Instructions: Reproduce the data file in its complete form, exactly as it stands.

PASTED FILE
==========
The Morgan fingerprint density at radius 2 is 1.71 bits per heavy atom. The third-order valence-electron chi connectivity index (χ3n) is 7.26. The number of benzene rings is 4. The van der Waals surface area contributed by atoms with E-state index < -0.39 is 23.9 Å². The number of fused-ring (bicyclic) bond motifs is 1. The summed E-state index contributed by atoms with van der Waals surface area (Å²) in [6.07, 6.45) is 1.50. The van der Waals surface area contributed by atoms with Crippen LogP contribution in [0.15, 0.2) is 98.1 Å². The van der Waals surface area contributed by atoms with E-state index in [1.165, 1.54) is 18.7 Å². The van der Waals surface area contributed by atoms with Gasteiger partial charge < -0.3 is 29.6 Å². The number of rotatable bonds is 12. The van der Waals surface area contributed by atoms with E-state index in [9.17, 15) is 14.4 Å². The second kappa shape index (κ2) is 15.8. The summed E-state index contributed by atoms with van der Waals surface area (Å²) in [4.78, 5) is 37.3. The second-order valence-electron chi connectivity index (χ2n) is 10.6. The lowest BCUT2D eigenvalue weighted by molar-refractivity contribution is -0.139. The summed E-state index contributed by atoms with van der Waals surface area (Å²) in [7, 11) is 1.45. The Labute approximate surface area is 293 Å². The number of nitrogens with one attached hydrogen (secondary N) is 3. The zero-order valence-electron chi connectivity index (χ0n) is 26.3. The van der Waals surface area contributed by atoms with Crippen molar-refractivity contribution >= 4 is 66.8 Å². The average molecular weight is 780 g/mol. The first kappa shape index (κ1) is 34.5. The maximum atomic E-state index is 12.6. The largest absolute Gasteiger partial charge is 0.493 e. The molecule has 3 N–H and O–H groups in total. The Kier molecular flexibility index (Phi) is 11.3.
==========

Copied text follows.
The Morgan fingerprint density at radius 2 is 1.71 bits per heavy atom. The third-order valence-electron chi connectivity index (χ3n) is 7.26. The number of benzene rings is 4. The van der Waals surface area contributed by atoms with E-state index < -0.39 is 23.9 Å². The number of fused-ring (bicyclic) bond motifs is 1. The summed E-state index contributed by atoms with van der Waals surface area (Å²) in [6.07, 6.45) is 1.50. The van der Waals surface area contributed by atoms with Crippen LogP contribution in [0.15, 0.2) is 98.1 Å². The van der Waals surface area contributed by atoms with E-state index in [1.165, 1.54) is 18.7 Å². The van der Waals surface area contributed by atoms with Gasteiger partial charge < -0.3 is 29.6 Å². The number of rotatable bonds is 12. The van der Waals surface area contributed by atoms with E-state index in [9.17, 15) is 14.4 Å². The second kappa shape index (κ2) is 15.8. The summed E-state index contributed by atoms with van der Waals surface area (Å²) in [4.78, 5) is 37.3. The second-order valence-electron chi connectivity index (χ2n) is 10.6. The lowest BCUT2D eigenvalue weighted by molar-refractivity contribution is -0.139. The summed E-state index contributed by atoms with van der Waals surface area (Å²) in [7, 11) is 1.45. The Labute approximate surface area is 293 Å². The number of nitrogens with one attached hydrogen (secondary N) is 3. The zero-order valence-electron chi connectivity index (χ0n) is 26.3. The van der Waals surface area contributed by atoms with Crippen molar-refractivity contribution >= 4 is 66.8 Å². The average molecular weight is 780 g/mol. The first kappa shape index (κ1) is 34.5. The maximum atomic E-state index is 12.6. The largest absolute Gasteiger partial charge is 0.493 e. The molecule has 3 N–H and O–H groups in total. The Kier molecular flexibility index (Phi) is 11.3.